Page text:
Rule 6.19: Costs of compliance. 62

Rule 6.20: Electronic disclosure. 62

Part 6.3: Specific questions. 62

Rule 6.21: Application of Part 6.3. 62

Rule 6.22: Service of specific questions. 62

Rule 6.23: Answering specific questions. 62

Rule 6.24: Orders in relation to specific questions. 63

Part 6.4: Disclosure from employer 63

Rule 6.25: Disclosure of employment information in proceedings for financial orders. 63

Part 6.5: Subpoenas and notices to produce. 63

Division 6.5.1: Subpoenas: general 63

Rule 6.26: Issue of subpoena. 63

Rule 6.27: Limits on requests for subpoenas. 63

Rule 6.28: Documents and things in possession of another court 63

Rule 6.29: Time limits. 64

Rule 6.30: Service. 64

Rule 6.31: Conduct money and witness fees. 64

Rule 6.32: Undertaking not to require compliance with subpoena. 64

Rule 6.33: Setting aside subpoena. 64

Rule 6.34: Order for cost of complying with subpoena. 64

Rule 6.35: Cost of complying with subpoena if not a party. 65

Division 6.5.2: Subpoenas: production of documents and access by parties. 65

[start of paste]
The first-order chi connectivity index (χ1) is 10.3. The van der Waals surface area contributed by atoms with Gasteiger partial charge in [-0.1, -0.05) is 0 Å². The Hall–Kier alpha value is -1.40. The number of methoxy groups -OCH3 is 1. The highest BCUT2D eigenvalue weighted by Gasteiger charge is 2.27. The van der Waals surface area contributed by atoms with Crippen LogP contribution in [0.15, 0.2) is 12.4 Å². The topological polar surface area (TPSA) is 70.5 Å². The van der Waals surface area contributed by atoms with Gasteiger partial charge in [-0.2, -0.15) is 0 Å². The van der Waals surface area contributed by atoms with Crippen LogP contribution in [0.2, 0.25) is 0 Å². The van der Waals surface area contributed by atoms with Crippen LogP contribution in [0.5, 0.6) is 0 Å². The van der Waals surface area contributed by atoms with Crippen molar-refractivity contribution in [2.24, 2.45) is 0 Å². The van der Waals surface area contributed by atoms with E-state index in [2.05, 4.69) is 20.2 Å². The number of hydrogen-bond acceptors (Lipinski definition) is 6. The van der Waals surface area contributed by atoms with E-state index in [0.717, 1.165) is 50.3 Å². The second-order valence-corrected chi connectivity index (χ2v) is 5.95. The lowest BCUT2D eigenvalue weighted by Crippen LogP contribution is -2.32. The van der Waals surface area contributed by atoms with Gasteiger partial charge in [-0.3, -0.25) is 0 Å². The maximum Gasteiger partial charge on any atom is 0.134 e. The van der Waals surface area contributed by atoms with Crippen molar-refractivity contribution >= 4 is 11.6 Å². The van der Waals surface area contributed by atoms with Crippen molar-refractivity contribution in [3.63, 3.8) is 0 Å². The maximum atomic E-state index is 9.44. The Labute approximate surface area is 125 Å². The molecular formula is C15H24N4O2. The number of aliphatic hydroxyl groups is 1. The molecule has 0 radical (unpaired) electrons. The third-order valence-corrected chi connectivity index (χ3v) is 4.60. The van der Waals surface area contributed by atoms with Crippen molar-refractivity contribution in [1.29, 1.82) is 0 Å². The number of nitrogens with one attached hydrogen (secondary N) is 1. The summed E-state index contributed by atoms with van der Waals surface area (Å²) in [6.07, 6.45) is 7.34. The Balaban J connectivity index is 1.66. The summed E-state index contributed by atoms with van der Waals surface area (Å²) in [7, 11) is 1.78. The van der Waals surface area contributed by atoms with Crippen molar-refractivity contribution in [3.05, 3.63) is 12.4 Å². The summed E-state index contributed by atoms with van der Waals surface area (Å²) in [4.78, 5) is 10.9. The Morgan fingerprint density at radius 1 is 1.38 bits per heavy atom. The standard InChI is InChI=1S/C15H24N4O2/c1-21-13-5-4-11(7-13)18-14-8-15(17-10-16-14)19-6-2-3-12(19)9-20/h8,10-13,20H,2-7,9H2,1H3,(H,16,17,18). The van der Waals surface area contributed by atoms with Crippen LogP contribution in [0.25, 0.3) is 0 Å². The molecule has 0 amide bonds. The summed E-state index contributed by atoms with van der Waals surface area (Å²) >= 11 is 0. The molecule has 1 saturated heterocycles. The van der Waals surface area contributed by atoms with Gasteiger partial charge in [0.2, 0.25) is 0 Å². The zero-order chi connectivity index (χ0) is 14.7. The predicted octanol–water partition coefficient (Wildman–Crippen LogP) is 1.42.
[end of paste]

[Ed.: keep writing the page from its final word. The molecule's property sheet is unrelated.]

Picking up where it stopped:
Rule 6.36: Use of documents produced in compliance with subpoena for production. 65

Rule 6.37: Right to inspection of document 65

Rule 6.38: Objection to production or inspection or copying of document 65

Rule 6.39: Subpoena for production of documents or things. 65

Rule 6.40: Return of documents produced. 65

Division 6.5.3: Non-compliance with subpoena. 66

Rule 6.41: Failure to comply with subpoena. 66

Division 6.5.4: Notices to produce. 66

Rule 6.42: Notice to produce. 66

CHAPTER 7 – Experts and Assessors. 66

Part 7.1: Experts. 66

Division 7.1.1: Introduction. 66

Rule 7.01: Application of Part 7.1. 66

Rule 7.02: Purpose of Part 7.1. 67

Division 7.1.2: Single expert witness. 67

Rule 7.03: Appointment of single expert witness by parties jointly. 67

Rule 7.04: Order for single expert witness. 67

Rule 7.05: Orders the court may make. 67

Rule 7.06: Single expert witness’s fees and expenses. 67